GOV 335M / PHL 342:
NATURAL LAW THEORY
Professor J. Budziszewski
Unique numbers: GOV unique number 38625, PHL unique number 42575
Class meets: MW 2:30-4:00pm in Parlin 304
Prof's office hours: MW 12:30-2:00pm in Mezes 3.106
Prof’s email: email@example.com
Prof’s office phone: 232-7229; phone does not record messages; email strongly preferred
Course website: Canvas
Prof’s website: The Underground Thomist, http://UndergroundThomist.org
Course policies: See the FAQ at the “Other Things My Students May Need” section of the Teaching page at my personal website.
PREREQUISITES, FLAGS, AND FIELD
The course can be taken as either GOV 335M or PHL 342. It carries a writing flag and fulfills part of the basic education requirement in writing. If taken as a government course, enrollment requires six semester hours of lower-division government. The subfield is Political Theory / Political Philosophy.
“Natural law” refers to moral law – in particular, the fundamental moral principles that are built into the design of human nature and lie at the roots of conscience. Natural law thinking is the spine of the Western tradition of ethical and legal thought. The founders of the American republic also believed in the natural law -- in universal and "self-evident" principles of justice and morality which the Declaration of Independence called "the laws of Nature and of Nature's God." For generations afterward, most Americans took the reality of natural law for granted. Thomas Jefferson appealed to it to justify independence; Abraham Lincoln appealed to it to criticize slavery; Martin Luther King appealed to it to criticize racial discrimination. You would hardly guess any of this from the present day, because belief in natural law has come to be viewed as "politically incorrect." Nevertheless, the tradition of natural law is experiencing a modest renaissance.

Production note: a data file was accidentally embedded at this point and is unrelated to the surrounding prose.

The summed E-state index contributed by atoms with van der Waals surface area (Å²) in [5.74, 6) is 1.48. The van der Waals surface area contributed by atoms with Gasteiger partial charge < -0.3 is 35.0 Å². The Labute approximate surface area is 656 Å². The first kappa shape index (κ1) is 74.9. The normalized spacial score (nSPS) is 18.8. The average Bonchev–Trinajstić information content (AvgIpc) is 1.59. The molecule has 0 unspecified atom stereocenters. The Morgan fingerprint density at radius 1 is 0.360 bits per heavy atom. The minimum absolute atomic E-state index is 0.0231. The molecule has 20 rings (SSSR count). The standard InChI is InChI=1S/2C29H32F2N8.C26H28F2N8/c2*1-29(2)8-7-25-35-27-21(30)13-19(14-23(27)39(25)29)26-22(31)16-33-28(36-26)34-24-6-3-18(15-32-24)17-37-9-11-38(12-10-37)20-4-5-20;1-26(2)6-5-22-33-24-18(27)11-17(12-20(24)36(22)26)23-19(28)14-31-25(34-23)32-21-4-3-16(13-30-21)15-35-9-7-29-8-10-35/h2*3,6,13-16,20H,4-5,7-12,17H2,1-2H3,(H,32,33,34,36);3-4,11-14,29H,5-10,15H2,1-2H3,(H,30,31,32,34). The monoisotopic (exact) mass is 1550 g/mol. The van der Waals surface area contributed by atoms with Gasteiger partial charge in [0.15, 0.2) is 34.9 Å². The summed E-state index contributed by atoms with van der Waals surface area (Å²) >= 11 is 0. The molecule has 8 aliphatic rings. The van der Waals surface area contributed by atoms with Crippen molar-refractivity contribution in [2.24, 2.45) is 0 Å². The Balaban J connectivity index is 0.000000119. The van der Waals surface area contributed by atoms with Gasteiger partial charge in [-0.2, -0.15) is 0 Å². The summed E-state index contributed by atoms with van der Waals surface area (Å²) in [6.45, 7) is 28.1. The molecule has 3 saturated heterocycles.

Is there really a natural law? What difference does it make to society and politics if there is? Is it really "natural"? Is it really "law"? To consider these questions, we will read a variety of influential works on natural law from the middle ages to the present. Probably, most of your liberal arts education has implicitly rejected the whole idea, but in this course, for a change, you have an opportunity to hear the other side.
We will focus on the classical natural law tradition, not the revisionist version which was popular among the social contract writers. The first two units of the course focus on the ethical and legal thought of the most important and influential classical natural law thinker in history, Thomas Aquinas. He is a difficult writer, but we will work through his Treatise on Law carefully and I will provide lots of help. In the final unit, which is about the continuing influence of the classical natural law tradition, we will read a number of authors including Thomas Jefferson, U.S. Supreme Court Justice John McLean, Abraham Lincoln, Martin Luther King, C.S. Lewis, a contemporary theologian, and two contemporary philosophers.
Unit 1, Foundations of Law: Analytical outline (25%).
Unit 2, Natural and Human Law: Take-home essay (25%).
Unit 3, Legacy of the Classical Natural Law Tradition: Whole-course journal (25%).
Class participation (25%).
Absences also affect your grade. Please read the attendance policy in the Frequently Asked Questions section of my personal scholarly website.
I do not use plusses and minuses.
Even if you prefer to use the PCL Reserve Room or read online, you must bring physical copies of the readings to class, even if only photocopies or printouts. Electronic devices such as laptops, cellphones, sound recorders, and smart pens must be powered down and stowed away during class. There are no exceptions except for pacemakers.
J. Budziszewski, Commentary on Thomas Aquinas’s Treatise on Law (Cambridge, 2014). This is a paperback.
Additional shorter readings, which will be made available on Canvas or online.
J. Budziszewski, Companion to the Commentary (Cambridge, 2014). This will be available through Canvas.